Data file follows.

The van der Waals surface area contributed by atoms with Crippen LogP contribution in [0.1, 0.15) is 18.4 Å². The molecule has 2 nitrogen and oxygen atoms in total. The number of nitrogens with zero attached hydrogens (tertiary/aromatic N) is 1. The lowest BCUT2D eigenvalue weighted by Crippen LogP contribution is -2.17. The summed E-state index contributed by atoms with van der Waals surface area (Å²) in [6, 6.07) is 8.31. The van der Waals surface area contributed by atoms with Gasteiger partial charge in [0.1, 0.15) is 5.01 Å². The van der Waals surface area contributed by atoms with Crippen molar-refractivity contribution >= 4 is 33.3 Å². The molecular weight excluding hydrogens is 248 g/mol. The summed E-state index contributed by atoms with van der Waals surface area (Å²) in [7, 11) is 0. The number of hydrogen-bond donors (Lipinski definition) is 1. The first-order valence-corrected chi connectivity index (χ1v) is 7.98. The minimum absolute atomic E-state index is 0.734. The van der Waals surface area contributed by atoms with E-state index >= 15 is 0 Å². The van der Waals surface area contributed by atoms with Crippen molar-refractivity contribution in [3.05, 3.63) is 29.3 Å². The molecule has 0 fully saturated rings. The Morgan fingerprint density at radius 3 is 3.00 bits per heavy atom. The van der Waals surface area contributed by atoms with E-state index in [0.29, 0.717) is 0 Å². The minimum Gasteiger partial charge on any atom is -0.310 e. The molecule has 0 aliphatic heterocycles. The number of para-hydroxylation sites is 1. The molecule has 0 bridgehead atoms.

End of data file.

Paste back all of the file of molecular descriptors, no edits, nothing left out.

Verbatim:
The van der Waals surface area contributed by atoms with Crippen LogP contribution in [0.1, 0.15) is 18.4 Å². The molecule has 2 nitrogen and oxygen atoms in total. The number of nitrogens with zero attached hydrogens (tertiary/aromatic N) is 1. The lowest BCUT2D eigenvalue weighted by Crippen LogP contribution is -2.17. The summed E-state index contributed by atoms with van der Waals surface area (Å²) in [6, 6.07) is 8.31. The van der Waals surface area contributed by atoms with Gasteiger partial charge in [0.1, 0.15) is 5.01 Å². The van der Waals surface area contributed by atoms with Crippen molar-refractivity contribution >= 4 is 33.3 Å². The molecular weight excluding hydrogens is 248 g/mol. The summed E-state index contributed by atoms with van der Waals surface area (Å²) in [7, 11) is 0. The number of hydrogen-bond donors (Lipinski definition) is 1. The first-order valence-corrected chi connectivity index (χ1v) is 7.98. The minimum absolute atomic E-state index is 0.734. The van der Waals surface area contributed by atoms with E-state index >= 15 is 0 Å². The van der Waals surface area contributed by atoms with Crippen molar-refractivity contribution in [3.05, 3.63) is 29.3 Å². The molecule has 0 fully saturated rings. The Morgan fingerprint density at radius 3 is 3.00 bits per heavy atom. The van der Waals surface area contributed by atoms with E-state index in [0.29, 0.717) is 0 Å². The minimum Gasteiger partial charge on any atom is -0.310 e. The molecule has 0 aliphatic heterocycles. The number of para-hydroxylation sites is 1. The molecule has 0 bridgehead atoms.